China's New Tort Liability Law Takes Effect on July 1, 2010

China's long-awaited Tort Liability Law, passed on December 26, 2009 by the Standing Committee of the National People’s Congress of China, will take effect on July 1, 2010. The law, which serves to provide a stronger basis for the development of tort law and practice in China, offers standard guidance on issues ranging from product liability, environmental pollution, medical malpractice to employee-related liabilities. For example, prior to the enactment of the law, defective product recall obligations were only applied to a limited number of products, including medicine, food, toys and automotive products. The new law, however, expands the recall system to cover all products manufactured or sold in China.

Reed Smith Beijing Counsel Mao Rong and Michael H. Dardzinski and Consultant Joyce Sun recently drafted a brief summary of China's new tort law provisions regarding product liability, medical-related damages and environmental pollution. Read the full summary here.

Drugs for the Masses: Taking a Closer Look at China's Healthcare Reform and Its Impact on Pharmaceutical Manufacturers

As noted in our September 2009 post discussing China’s new National Essential Drug System (NEDS), China continues to make progress in its healthcare reform efforts. However, new national drug lists and price caps designed to provide low-cost drugs to the masses, have at the same time raised questions about the program’s economic impact on local and multinational pharmaceutical manufacturers.

To learn more about how China’s healthcare reform package and how it may affect your company, we invite you to read Reed Smith Life Sciences Partner Gordon Schatz and ZS Associates Inc. consultant Patrick Nowlin’s “Drugs for the Masses,” recently published by China Business Review.

China Launching National Essential Drug System

This post was written by Hugh T. Scogin, Gordon B. Schatz, Amanda Tao and Amanda Yang .

The Chinese government officially launched the National Essential Drug System (NEDS) Aug. 18, 2009 at a press conference held by the State Council, during which it explained the concentration of specific drug purchases in urban and county grass-roots health institutions as the first step in the implementation of NEDS. By 2009, NEDS will be implemented in 30 percent of government-run urban and county health care institutions in each province, region, or municipality. NEDS could have significant implications for the marketing, sale, distribution, and pricing of drugs by multinational and Chinese pharmaceutical companies in China.

As part of the implementation of NEDS, nine government ministries, including the Ministry of Health (MOH), National Development and Reform Commission (NDRC), Ministry of Industry and Information Technology (MIIT), Ministry of Supervision (MOS), Ministry of Finance (MOF), Ministry of Human Resources and Social Security (MOHRSS), Ministry of Commerce (MOFCOM), State Food and Drug Administration (SFDA), and State Administration of Traditional Chinese Medicine (SATCM), jointly issued the "Implementing Opinions on Establishing the National Essential Drug System," the "Administrative Measures on National Essential Drug List (Interim)," and the "National Essential Drug List – Section for Primary Medical and Public Health Institutions Use (2009 Version)."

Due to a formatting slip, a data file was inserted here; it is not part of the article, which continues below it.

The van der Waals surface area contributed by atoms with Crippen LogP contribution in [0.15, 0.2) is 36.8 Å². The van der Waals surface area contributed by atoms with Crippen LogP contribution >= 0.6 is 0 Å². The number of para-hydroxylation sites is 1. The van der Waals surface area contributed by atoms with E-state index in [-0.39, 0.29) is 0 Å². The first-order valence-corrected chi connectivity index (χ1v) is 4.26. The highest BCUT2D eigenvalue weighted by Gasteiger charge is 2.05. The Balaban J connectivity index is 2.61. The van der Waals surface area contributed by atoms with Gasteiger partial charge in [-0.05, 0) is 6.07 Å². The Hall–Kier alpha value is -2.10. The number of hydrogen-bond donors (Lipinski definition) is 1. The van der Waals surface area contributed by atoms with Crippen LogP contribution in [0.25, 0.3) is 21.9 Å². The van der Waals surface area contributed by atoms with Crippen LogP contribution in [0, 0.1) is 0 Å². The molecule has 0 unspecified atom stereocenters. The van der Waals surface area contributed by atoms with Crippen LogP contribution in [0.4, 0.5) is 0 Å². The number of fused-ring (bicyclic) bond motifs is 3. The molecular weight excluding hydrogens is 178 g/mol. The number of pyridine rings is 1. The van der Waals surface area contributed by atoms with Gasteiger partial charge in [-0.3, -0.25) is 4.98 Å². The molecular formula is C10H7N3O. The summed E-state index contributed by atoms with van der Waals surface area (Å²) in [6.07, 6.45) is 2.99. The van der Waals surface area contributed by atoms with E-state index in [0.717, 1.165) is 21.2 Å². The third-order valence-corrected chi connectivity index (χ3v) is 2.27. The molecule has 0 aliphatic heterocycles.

NEDS is intended to more effectively manage the selection, production, distribution, usage, pricing, reimbursement, supervision, and evaluation of essential drugs, as well as to improve public health, medical services, and medical security. The new regulations note that all government-run grass-roots health care institutions are required to purchase and use essential drugs, while other types of health care institutions are required to use essential drugs based on standardized percentages for minimum use. 

To read the full alert, click here.

New Developments in Nanotechnology

A recent study suggests that exposure to nanoparticles may have caused the death of two female workers and the illnesses of five others in China. Life science health industry companies that manufacture, integrate, sell or buy products that contain nanomaterials may want to monitor reaction to this report, which may garner attention from media outlets, scientists, regulators and the plaintiffs' bar. For a full discussion of these issues, review the full Client Alert written by Reed Smith attorneys Antony Klapper, Jesse Ash and David Wagner.

Chinese Regulations on Medical Device Advertisements

This post was written by Hugh Scogin, Gordon Schatz, Amanda Tao and Amanda Yang.

On May 20, 2009, China's State Administration of Industry and Commerce, the Ministry of Health, and the State Food & Drug Administration together issued new regulations for medical device manufacturers and distributors who advertise medical devices and diagnostic products, entitled, "Measures for the Examination of Medical Device Advertisements" and "Standards for the Examination and Release of Medical Device Advertisements." To read a summary of key points contained in the regulations, click here.